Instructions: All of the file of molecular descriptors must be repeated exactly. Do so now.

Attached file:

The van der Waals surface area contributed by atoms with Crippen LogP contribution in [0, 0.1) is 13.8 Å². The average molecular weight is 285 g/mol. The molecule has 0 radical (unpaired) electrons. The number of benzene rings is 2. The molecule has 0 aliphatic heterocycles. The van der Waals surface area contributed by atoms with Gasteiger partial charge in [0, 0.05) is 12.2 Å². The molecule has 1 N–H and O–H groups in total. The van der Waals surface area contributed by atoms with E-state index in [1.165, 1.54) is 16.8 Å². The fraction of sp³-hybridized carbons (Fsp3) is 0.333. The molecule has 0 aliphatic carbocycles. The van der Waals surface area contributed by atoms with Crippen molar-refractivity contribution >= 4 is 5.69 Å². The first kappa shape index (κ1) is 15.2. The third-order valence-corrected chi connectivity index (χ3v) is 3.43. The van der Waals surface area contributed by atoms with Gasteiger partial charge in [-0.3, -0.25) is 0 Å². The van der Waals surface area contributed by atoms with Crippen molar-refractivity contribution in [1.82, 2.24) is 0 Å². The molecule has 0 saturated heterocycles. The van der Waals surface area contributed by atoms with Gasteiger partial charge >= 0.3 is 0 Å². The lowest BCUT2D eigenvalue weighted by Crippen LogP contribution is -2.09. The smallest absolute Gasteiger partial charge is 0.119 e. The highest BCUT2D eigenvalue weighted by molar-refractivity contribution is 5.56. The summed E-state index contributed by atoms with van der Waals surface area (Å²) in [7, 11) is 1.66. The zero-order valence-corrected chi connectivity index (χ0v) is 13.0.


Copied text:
The van der Waals surface area contributed by atoms with Crippen LogP contribution in [0, 0.1) is 13.8 Å². The average molecular weight is 285 g/mol. The molecule has 0 radical (unpaired) electrons. The number of benzene rings is 2. The molecule has 0 aliphatic heterocycles. The van der Waals surface area contributed by atoms with Gasteiger partial charge in [0, 0.05) is 12.2 Å². The molecule has 1 N–H and O–H groups in total. The van der Waals surface area contributed by atoms with E-state index in [1.165, 1.54) is 16.8 Å². The fraction of sp³-hybridized carbons (Fsp3) is 0.333. The molecule has 0 aliphatic carbocycles. The van der Waals surface area contributed by atoms with Crippen molar-refractivity contribution >= 4 is 5.69 Å². The first kappa shape index (κ1) is 15.2. The third-order valence-corrected chi connectivity index (χ3v) is 3.43. The van der Waals surface area contributed by atoms with Gasteiger partial charge in [-0.3, -0.25) is 0 Å². The van der Waals surface area contributed by atoms with Crippen molar-refractivity contribution in [1.82, 2.24) is 0 Å². The molecule has 0 saturated heterocycles. The van der Waals surface area contributed by atoms with Gasteiger partial charge >= 0.3 is 0 Å². The lowest BCUT2D eigenvalue weighted by Crippen LogP contribution is -2.09. The smallest absolute Gasteiger partial charge is 0.119 e. The highest BCUT2D eigenvalue weighted by molar-refractivity contribution is 5.56. The summed E-state index contributed by atoms with van der Waals surface area (Å²) in [7, 11) is 1.66. The zero-order valence-corrected chi connectivity index (χ0v) is 13.0.